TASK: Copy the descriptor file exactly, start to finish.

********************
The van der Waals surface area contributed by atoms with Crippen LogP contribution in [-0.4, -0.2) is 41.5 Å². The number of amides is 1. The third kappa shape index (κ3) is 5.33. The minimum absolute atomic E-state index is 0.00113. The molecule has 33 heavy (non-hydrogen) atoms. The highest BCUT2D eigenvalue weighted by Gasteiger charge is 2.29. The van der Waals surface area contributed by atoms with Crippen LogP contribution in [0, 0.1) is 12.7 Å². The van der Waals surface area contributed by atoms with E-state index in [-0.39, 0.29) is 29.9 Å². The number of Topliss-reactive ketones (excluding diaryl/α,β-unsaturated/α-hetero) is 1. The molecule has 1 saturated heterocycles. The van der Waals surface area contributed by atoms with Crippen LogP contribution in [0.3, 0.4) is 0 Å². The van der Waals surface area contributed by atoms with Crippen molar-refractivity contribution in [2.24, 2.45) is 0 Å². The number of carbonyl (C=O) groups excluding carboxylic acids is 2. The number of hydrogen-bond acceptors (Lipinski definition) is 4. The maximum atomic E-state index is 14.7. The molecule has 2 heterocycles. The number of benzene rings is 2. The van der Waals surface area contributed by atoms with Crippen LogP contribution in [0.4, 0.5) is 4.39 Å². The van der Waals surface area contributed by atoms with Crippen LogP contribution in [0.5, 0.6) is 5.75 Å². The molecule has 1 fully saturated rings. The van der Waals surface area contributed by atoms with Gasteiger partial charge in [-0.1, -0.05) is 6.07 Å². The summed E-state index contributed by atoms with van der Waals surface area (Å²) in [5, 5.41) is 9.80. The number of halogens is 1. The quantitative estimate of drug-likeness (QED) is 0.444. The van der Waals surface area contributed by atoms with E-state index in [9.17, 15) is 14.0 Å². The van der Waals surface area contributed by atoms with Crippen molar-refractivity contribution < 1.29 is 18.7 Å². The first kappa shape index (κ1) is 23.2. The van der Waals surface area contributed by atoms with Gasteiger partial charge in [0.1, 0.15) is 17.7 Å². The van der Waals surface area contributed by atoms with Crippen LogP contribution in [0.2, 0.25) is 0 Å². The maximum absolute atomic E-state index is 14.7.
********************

The van der Waals surface area contributed by atoms with Crippen LogP contribution in [-0.4, -0.2) is 41.5 Å². The number of amides is 1. The third kappa shape index (κ3) is 5.33. The minimum absolute atomic E-state index is 0.00113. The molecule has 33 heavy (non-hydrogen) atoms. The highest BCUT2D eigenvalue weighted by Gasteiger charge is 2.29. The van der Waals surface area contributed by atoms with Crippen LogP contribution in [0, 0.1) is 12.7 Å². The van der Waals surface area contributed by atoms with E-state index in [-0.39, 0.29) is 29.9 Å². The number of Topliss-reactive ketones (excluding diaryl/α,β-unsaturated/α-hetero) is 1. The molecule has 1 saturated heterocycles. The van der Waals surface area contributed by atoms with Crippen LogP contribution in [0.3, 0.4) is 0 Å². The van der Waals surface area contributed by atoms with Crippen molar-refractivity contribution in [2.24, 2.45) is 0 Å². The number of carbonyl (C=O) groups excluding carboxylic acids is 2. The number of hydrogen-bond acceptors (Lipinski definition) is 4. The maximum atomic E-state index is 14.7. The molecule has 2 heterocycles. The number of benzene rings is 2. The van der Waals surface area contributed by atoms with Crippen LogP contribution in [0.4, 0.5) is 4.39 Å². The van der Waals surface area contributed by atoms with Crippen LogP contribution in [0.5, 0.6) is 5.75 Å². The molecule has 1 fully saturated rings. The van der Waals surface area contributed by atoms with Gasteiger partial charge in [-0.1, -0.05) is 6.07 Å². The summed E-state index contributed by atoms with van der Waals surface area (Å²) in [5, 5.41) is 9.80. The number of halogens is 1. The quantitative estimate of drug-likeness (QED) is 0.444. The van der Waals surface area contributed by atoms with E-state index in [9.17, 15) is 14.0 Å². The van der Waals surface area contributed by atoms with Crippen molar-refractivity contribution < 1.29 is 18.7 Å². The first kappa shape index (κ1) is 23.2. The van der Waals surface area contributed by atoms with Gasteiger partial charge in [0.1, 0.15) is 17.7 Å². The van der Waals surface area contributed by atoms with Crippen LogP contribution in [0.2, 0.25) is 0 Å². The maximum absolute atomic E-state index is 14.7.